The space opened up by the Russian Revolution led to the first modern declaration of independence but this was brought to an abrupt close by the invasion of the Red Army in 1921. Georgia remained a restive part of the Soviet Union with nationalist feeling mounting, especially from the 1960s on. When the Soviet experiment started to unravel in 1989, Russian troops violently suppressed a pro-independence demonstration, killing several protesters. All the same, like the rest of the Soviet empire, Georgia moved quickly to independence, although a troubled relationship with its giant northern neighbour has continued to plague the republic.

The country has since experienced a series of ‘elected’ Presidencies – the nationalist dissident Zviad Gamsakhurdia, the aforementioned Shevardnadze and Mikheil Saakashvili, who led the popular Rose Revolution of 2003. The Rose Revolution aroused great hopes among Georgian democrats that corrupt despotic rule based on clans and notable families would be put to rest. But, despite some reforms, the George Washington University-trained Saakashvili has shown many of the same autocratic habits and intolerance for opposition that marked his predecessors. He also exposed the country to a 2008 military clash (that it could not win) with Russia, which was supporting breakaway movements in the formerly Georgian regions of Abkhazia (on the Black Sea coast) and South Ossetia (a tiny mountain enclave bordering Russia).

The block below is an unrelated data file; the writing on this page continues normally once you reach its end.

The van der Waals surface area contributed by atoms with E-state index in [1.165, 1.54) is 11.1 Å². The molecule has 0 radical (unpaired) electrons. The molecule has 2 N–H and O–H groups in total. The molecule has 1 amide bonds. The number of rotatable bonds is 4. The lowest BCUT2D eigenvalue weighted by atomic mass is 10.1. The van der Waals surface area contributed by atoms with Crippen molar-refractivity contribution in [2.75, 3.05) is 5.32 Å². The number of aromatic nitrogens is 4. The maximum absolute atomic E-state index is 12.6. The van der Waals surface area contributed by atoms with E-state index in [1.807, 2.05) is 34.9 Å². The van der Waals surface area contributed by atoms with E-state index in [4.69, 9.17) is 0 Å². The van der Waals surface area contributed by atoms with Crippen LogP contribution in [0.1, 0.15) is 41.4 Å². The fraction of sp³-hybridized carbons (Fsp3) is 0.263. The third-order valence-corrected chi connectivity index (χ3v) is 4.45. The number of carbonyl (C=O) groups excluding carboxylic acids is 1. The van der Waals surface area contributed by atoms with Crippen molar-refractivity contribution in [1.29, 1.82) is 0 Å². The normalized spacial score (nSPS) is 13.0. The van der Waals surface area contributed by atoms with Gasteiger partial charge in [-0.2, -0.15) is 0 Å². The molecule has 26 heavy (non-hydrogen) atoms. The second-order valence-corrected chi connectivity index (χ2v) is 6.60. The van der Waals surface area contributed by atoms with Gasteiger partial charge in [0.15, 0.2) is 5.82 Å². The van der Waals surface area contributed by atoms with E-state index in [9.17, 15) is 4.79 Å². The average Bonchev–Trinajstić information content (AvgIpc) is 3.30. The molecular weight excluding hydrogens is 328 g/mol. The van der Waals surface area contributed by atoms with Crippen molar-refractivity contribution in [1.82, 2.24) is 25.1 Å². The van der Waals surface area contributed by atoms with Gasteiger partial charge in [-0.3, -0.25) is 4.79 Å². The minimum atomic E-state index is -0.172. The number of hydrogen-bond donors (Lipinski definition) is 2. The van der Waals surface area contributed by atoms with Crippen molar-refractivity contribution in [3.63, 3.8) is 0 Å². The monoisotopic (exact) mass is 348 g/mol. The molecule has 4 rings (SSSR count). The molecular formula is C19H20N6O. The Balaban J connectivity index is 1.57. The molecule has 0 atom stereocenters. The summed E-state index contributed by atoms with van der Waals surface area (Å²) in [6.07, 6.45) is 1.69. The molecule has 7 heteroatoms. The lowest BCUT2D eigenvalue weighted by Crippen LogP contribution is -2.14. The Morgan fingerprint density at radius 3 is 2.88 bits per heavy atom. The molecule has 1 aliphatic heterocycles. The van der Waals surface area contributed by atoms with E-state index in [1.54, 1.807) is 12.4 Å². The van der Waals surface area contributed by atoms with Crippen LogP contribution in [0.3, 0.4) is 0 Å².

But, for all their political problems, Georgians maintain an attractive way of life – with an internationally renowned cuisine, over 500 kinds of wine, a rich musical and literary tradition and a climatic diversity running from sub-tropical beaches to mountain glaciers. The economy (like most post-Soviet economies) underwent a collapse after communism but has since recovered somewhat with poverty rates now dropping, although personal income is small by European standards. Georgians have much to value if they can avoid the dangers of internal despotism and superpower manipulation.